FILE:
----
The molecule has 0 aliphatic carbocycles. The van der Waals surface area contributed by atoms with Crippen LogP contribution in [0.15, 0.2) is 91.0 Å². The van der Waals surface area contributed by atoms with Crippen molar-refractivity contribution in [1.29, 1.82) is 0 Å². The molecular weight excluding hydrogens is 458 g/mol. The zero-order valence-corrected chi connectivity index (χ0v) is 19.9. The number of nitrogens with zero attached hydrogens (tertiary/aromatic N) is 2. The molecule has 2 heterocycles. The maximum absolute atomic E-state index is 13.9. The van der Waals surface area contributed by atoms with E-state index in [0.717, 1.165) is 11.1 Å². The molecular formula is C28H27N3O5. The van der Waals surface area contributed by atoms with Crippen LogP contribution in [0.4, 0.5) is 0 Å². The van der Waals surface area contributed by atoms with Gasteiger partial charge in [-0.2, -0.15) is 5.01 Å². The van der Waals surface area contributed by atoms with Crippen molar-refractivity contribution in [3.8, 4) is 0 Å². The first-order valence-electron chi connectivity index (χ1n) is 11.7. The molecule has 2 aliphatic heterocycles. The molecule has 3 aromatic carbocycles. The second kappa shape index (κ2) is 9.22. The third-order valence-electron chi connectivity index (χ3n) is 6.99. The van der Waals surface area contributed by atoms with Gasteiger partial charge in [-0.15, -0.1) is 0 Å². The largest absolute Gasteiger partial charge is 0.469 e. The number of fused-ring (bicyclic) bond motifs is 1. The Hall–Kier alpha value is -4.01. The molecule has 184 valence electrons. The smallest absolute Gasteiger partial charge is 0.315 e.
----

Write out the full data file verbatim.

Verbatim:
The molecule has 0 aliphatic carbocycles. The van der Waals surface area contributed by atoms with Crippen LogP contribution in [0.15, 0.2) is 91.0 Å². The van der Waals surface area contributed by atoms with Crippen molar-refractivity contribution in [1.29, 1.82) is 0 Å². The molecular weight excluding hydrogens is 458 g/mol. The zero-order valence-corrected chi connectivity index (χ0v) is 19.9. The number of nitrogens with zero attached hydrogens (tertiary/aromatic N) is 2. The molecule has 2 heterocycles. The maximum absolute atomic E-state index is 13.9. The van der Waals surface area contributed by atoms with E-state index in [0.717, 1.165) is 11.1 Å². The molecular formula is C28H27N3O5. The van der Waals surface area contributed by atoms with Crippen LogP contribution in [0.4, 0.5) is 0 Å². The van der Waals surface area contributed by atoms with Gasteiger partial charge in [-0.2, -0.15) is 5.01 Å². The van der Waals surface area contributed by atoms with Crippen molar-refractivity contribution in [3.8, 4) is 0 Å². The first-order valence-electron chi connectivity index (χ1n) is 11.7. The molecule has 2 aliphatic heterocycles. The molecule has 3 aromatic carbocycles. The second kappa shape index (κ2) is 9.22. The third-order valence-electron chi connectivity index (χ3n) is 6.99. The van der Waals surface area contributed by atoms with Gasteiger partial charge in [-0.15, -0.1) is 0 Å². The largest absolute Gasteiger partial charge is 0.469 e. The number of fused-ring (bicyclic) bond motifs is 1. The Hall–Kier alpha value is -4.01. The molecule has 184 valence electrons. The smallest absolute Gasteiger partial charge is 0.315 e.